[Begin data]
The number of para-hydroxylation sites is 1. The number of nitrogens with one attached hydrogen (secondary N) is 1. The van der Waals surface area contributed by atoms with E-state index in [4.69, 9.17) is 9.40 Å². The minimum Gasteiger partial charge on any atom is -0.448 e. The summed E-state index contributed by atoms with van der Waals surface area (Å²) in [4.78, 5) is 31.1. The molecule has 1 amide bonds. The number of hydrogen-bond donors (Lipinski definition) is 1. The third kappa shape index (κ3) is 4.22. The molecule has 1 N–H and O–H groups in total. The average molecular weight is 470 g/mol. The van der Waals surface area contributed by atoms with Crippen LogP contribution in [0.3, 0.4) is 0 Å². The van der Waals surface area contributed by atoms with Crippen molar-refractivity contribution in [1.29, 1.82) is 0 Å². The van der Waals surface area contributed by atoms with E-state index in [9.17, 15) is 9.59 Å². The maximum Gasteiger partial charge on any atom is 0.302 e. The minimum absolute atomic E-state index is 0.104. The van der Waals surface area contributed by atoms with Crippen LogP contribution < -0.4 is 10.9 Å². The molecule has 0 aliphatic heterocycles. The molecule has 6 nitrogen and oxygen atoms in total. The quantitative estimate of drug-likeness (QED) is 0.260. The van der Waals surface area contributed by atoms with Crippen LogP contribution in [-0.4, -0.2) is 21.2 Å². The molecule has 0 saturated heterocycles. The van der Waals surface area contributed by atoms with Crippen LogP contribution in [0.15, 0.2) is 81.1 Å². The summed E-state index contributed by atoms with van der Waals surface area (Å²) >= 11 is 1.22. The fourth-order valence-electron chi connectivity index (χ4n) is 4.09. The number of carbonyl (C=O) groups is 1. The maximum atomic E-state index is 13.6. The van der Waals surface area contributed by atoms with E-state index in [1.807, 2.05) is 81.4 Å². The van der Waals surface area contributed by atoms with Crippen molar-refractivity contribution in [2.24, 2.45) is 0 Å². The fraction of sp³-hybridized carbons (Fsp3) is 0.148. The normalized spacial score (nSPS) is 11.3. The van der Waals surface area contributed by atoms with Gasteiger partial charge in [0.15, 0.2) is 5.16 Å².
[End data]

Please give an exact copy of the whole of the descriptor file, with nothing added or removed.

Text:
The number of para-hydroxylation sites is 1. The number of nitrogens with one attached hydrogen (secondary N) is 1. The van der Waals surface area contributed by atoms with E-state index in [4.69, 9.17) is 9.40 Å². The minimum Gasteiger partial charge on any atom is -0.448 e. The summed E-state index contributed by atoms with van der Waals surface area (Å²) in [4.78, 5) is 31.1. The molecule has 1 amide bonds. The number of hydrogen-bond donors (Lipinski definition) is 1. The third kappa shape index (κ3) is 4.22. The molecule has 1 N–H and O–H groups in total. The average molecular weight is 470 g/mol. The van der Waals surface area contributed by atoms with Crippen LogP contribution in [0.3, 0.4) is 0 Å². The van der Waals surface area contributed by atoms with Crippen molar-refractivity contribution in [1.29, 1.82) is 0 Å². The van der Waals surface area contributed by atoms with E-state index in [9.17, 15) is 9.59 Å². The maximum Gasteiger partial charge on any atom is 0.302 e. The minimum absolute atomic E-state index is 0.104. The van der Waals surface area contributed by atoms with Crippen LogP contribution < -0.4 is 10.9 Å². The molecule has 0 aliphatic heterocycles. The molecule has 6 nitrogen and oxygen atoms in total. The quantitative estimate of drug-likeness (QED) is 0.260. The van der Waals surface area contributed by atoms with Crippen LogP contribution in [-0.4, -0.2) is 21.2 Å². The molecule has 0 saturated heterocycles. The van der Waals surface area contributed by atoms with Crippen LogP contribution in [0.15, 0.2) is 81.1 Å². The summed E-state index contributed by atoms with van der Waals surface area (Å²) >= 11 is 1.22. The fourth-order valence-electron chi connectivity index (χ4n) is 4.09. The number of carbonyl (C=O) groups is 1. The maximum atomic E-state index is 13.6. The van der Waals surface area contributed by atoms with E-state index in [1.807, 2.05) is 81.4 Å². The van der Waals surface area contributed by atoms with Crippen molar-refractivity contribution in [2.24, 2.45) is 0 Å². The fraction of sp³-hybridized carbons (Fsp3) is 0.148. The normalized spacial score (nSPS) is 11.3. The van der Waals surface area contributed by atoms with Gasteiger partial charge in [0.15, 0.2) is 5.16 Å².